Gwyneth Paltrow and the Pernicious Myth of the Perfect Divorce

Oh my. Now we have Gwyneth Paltrow, of all people, proudly proclaiming that she and Coldplay lead singer Chris Martin have the “perfect” divorce. “He’s at my house every single day. We still have our family life.”

Paltrow says she thinks she and her Ex Martin, who split two years ago, “have contributed something positive to the culture of divorce.”

Good for them. If they’re together every day, and if, as she says, Martin would still “take a bullet” for her, that’s good news for their children. But let’s please not get this confused with the real world populated by real people getting real divorces.

My work is focused on divorce for couples who are able to be reasonably cooperative, and I certainly see more than my share of couples who still have a great deal of affection and respect for each other even as they work through the gritty details of their split-up, so you would expect me to be sympathetic with, even encouraging of, the rosy outlook about divorce Paltrow promotes. The problem is that it’s wildly unrealistic and therefore more likely to harm than help.

Divorce hurts; even the most cooperative divorce is full of searing pain for both spouses. It may be different in character and come at different times, but pain for both spouses is almost guaranteed in divorce.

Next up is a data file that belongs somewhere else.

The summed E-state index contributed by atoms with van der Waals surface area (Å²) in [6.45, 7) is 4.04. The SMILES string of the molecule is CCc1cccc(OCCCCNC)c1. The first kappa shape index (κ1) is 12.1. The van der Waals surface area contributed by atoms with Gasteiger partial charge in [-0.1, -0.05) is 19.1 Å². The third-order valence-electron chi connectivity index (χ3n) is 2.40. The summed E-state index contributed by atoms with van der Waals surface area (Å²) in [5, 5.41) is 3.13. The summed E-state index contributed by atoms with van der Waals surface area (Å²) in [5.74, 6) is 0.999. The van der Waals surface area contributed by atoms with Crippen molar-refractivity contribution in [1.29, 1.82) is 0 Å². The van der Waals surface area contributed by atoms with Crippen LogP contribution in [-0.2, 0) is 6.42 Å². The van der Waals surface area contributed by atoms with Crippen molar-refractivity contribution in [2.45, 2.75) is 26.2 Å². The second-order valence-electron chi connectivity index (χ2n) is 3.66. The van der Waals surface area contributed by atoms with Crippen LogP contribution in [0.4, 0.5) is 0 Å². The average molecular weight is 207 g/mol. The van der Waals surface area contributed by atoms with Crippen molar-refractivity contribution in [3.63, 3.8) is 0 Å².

Gwyneth and Chris have celebrity lifestyles that may allow them to adapt their schedules to spend as much time as they wish with their children, but most of us don’t. Taking care of children is difficult nowadays even in intact families; it becomes more challenging when the parents live in different households.

There’s every reason for couples who know they need to divorce to cooperate with each other, to stay in regular communication with each other, and even to laugh together as they work through the details of their divorce. But it won’t be perfect; it won’t even be pleasant. Arguing that it should be doesn’t “contribute something positive to the culture of divorce;” it just adds yet another way for divorcing couples to feel like they’ve failed.

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